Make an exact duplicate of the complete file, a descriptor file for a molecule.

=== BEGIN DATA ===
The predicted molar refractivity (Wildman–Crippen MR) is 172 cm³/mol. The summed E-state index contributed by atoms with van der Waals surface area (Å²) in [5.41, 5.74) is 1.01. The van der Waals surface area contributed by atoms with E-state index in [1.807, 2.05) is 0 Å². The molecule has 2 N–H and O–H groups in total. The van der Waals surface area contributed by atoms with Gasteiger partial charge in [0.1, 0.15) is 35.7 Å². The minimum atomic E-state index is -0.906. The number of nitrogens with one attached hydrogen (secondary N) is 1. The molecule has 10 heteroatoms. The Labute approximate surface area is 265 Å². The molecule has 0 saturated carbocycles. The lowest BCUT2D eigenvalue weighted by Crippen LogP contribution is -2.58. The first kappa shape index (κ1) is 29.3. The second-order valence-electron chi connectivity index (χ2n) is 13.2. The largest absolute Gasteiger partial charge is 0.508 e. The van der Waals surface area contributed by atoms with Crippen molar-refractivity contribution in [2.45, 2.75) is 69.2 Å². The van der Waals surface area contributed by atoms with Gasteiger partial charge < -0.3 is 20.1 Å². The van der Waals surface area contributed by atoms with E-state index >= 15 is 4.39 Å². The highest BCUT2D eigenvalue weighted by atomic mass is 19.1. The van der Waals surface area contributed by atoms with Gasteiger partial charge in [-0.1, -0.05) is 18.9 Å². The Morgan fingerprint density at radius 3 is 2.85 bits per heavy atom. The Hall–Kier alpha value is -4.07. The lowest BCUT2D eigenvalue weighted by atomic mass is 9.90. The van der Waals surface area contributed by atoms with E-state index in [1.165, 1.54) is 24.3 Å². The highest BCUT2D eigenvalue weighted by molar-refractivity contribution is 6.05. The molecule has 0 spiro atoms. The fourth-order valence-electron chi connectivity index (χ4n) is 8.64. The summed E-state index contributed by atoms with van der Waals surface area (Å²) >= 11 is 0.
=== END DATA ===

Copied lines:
The predicted molar refractivity (Wildman–Crippen MR) is 172 cm³/mol. The summed E-state index contributed by atoms with van der Waals surface area (Å²) in [5.41, 5.74) is 1.01. The van der Waals surface area contributed by atoms with E-state index in [1.807, 2.05) is 0 Å². The molecule has 2 N–H and O–H groups in total. The van der Waals surface area contributed by atoms with Gasteiger partial charge in [0.1, 0.15) is 35.7 Å². The minimum atomic E-state index is -0.906. The number of nitrogens with one attached hydrogen (secondary N) is 1. The molecule has 10 heteroatoms. The Labute approximate surface area is 265 Å². The molecule has 0 saturated carbocycles. The lowest BCUT2D eigenvalue weighted by Crippen LogP contribution is -2.58. The first kappa shape index (κ1) is 29.3. The second-order valence-electron chi connectivity index (χ2n) is 13.2. The largest absolute Gasteiger partial charge is 0.508 e. The van der Waals surface area contributed by atoms with Crippen molar-refractivity contribution in [2.45, 2.75) is 69.2 Å². The van der Waals surface area contributed by atoms with Gasteiger partial charge < -0.3 is 20.1 Å². The van der Waals surface area contributed by atoms with E-state index >= 15 is 4.39 Å². The highest BCUT2D eigenvalue weighted by atomic mass is 19.1. The van der Waals surface area contributed by atoms with Gasteiger partial charge in [-0.1, -0.05) is 18.9 Å². The Morgan fingerprint density at radius 3 is 2.85 bits per heavy atom. The Hall–Kier alpha value is -4.07. The lowest BCUT2D eigenvalue weighted by atomic mass is 9.90. The van der Waals surface area contributed by atoms with E-state index in [1.165, 1.54) is 24.3 Å². The highest BCUT2D eigenvalue weighted by molar-refractivity contribution is 6.05. The molecule has 0 spiro atoms. The fourth-order valence-electron chi connectivity index (χ4n) is 8.64. The summed E-state index contributed by atoms with van der Waals surface area (Å²) >= 11 is 0.